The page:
The idea of scheduling a win sounds appalling, but it can be done by paying guarantees to lure feeble opponents onto your home court, and it may make sense for teams like Georgetown and Alabama, which have earned spots in the Top 25 this season despite low strength-of-schedule ratings. If the Hoyas and the Crimson Tide are on the bubble with 18 or 19 wins come Selection Sunday, the fact that they were ranked at one time may create the perception that they belong in the NCAAs. Remember New Mexico two seasons ago? The Lobos' nonconference schedule was so weak that a member of the state legislature publicly blasted coach Dave Bliss, yet 24-8 New Mexico was still given an at-large bid despite being ranked 74th in the RPI.
Now Bliss is up to his old tricks at Baylor, where he took over last year and went 14-15. His Bears were 11-0 through Wednesday, thanks mostly to a hyphen-heavy slate (Arkansas-Pine Bluff, Hardin-Simmons, Arkansas-Little Rock) that ranked 316th in strength of schedule. According to Bliss, he lined up a lot of weaklings because he knew his team needed time to improve. "The only way we're going to the NCAAs is if we win the Big 12 tournament," he says. "This way we don't have to pay outlandish guarantees [to better teams] to learn how to win."
Such an excuse can't be used by Stanford coach Mike Montgomery. The No. 2-ranked Cardinal's 84-83 win over Duke on Dec. 21 was the only time Stanford faced a ranked team before Pac-10 play. One rival Pac-10 coach suggests that Montgomery and his team may see the folly of their ways "when they get bumped off by Gonzaga [again] and are out of the NCAAs the first weekend."
The official NCAA position is still that playing good teams will be rewarded in the end. "I tell my coaches it's in their best interest to play some quality non-conference teams," says Big East commissioner Mike Tranghese, who is also chairman of the NCAA men's basketball committee. "If you don't do that, you put yourself at great risk."
We've heard that kind of tough talk before, but the committee's actions haven't always spoken so loudly. It remains to be seen whether all those cupcakes devoured in November and December will still taste sweet come March.
Christmas at UTEP
Not Much of a Holiday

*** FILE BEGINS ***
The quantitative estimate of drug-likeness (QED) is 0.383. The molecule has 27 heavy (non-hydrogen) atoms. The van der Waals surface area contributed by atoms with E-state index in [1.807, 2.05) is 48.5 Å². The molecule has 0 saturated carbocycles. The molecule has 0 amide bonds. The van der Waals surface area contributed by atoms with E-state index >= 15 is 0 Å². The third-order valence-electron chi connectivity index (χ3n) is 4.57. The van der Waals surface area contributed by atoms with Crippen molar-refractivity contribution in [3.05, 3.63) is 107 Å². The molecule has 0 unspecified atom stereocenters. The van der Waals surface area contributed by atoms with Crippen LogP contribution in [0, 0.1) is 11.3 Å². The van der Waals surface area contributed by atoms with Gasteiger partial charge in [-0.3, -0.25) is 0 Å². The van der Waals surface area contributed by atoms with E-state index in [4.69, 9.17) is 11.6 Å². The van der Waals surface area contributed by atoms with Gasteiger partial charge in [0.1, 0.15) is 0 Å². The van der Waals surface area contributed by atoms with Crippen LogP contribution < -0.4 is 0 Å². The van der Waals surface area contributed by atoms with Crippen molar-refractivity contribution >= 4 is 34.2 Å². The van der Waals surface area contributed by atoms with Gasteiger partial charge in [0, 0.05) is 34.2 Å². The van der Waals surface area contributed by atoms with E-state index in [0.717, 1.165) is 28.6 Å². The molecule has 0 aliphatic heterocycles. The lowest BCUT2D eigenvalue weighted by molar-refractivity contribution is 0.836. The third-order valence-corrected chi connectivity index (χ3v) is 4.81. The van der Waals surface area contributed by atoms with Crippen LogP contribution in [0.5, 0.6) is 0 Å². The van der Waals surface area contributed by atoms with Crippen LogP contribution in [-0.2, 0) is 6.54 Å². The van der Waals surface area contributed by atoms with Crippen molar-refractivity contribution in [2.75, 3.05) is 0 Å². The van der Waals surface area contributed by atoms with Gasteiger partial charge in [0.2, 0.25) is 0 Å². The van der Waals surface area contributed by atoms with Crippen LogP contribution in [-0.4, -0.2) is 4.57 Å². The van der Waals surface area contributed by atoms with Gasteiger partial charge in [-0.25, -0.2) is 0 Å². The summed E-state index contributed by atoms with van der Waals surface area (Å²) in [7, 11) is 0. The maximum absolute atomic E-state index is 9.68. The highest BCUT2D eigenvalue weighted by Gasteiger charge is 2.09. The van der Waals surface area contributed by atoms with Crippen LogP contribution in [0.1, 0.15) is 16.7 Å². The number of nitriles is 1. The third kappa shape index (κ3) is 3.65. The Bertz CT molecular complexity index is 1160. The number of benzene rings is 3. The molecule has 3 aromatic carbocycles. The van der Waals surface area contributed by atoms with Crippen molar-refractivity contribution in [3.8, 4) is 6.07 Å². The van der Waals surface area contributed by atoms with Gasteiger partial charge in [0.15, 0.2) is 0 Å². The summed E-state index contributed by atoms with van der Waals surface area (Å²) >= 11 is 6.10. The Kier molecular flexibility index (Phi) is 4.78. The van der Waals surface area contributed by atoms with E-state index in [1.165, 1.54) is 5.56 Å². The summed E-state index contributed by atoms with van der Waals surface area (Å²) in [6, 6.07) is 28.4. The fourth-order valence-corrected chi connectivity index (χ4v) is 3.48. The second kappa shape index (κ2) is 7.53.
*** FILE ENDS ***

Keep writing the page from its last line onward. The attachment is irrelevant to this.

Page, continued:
The next time you hear that the NCAA has suspended a student-athlete for accepting a free T-shirt or a ride to the airport or some other minor benefit not available to "regular" students, consider how UTEP freshman forward Antone Jarrell spent Christmas Day. Or as Jarrell refers to it, Double Denny's Day.
While millions of other students were home for the holidays-many of them working part-time jobs to earn cash for the second semester—Jarrell, who hails from Portland, had to stay in El Paso because the Miners were hosting a four-team tournament on Dec. 27 and 28. In other words, he spent his vacation helping make money for his school, the same school that is prohibited by NCAA rules from providing its student-athletes with some basic necessities. "I had never been away from home at Christmastime before," Jarrell says. "I wish I could have been there with my family."
Jarrell and two of his teammates began Christmas morning by bumming a ride to a Denny's. After breakfast the three of them walked about two miles back to campus, where they lifted weights and then went through a full practice. That night Jarrell and the rest of the Miners got together for a team dinner—at another Denny's. It took so long for Jarrell to get his food that, while the rest of the team headed for the hotel where the Miners were staying during the tournament, he had to wait with an assistant coach for the waitress to bring him his Christmas dinner in a box.
"Back home my mom was probably cooking a whole lot of good stuff," Jarrell says. "My sisters, cousins, aunts, uncles were all there. But these are the kind of sacrifices you have to make to get into the NCAA tournament."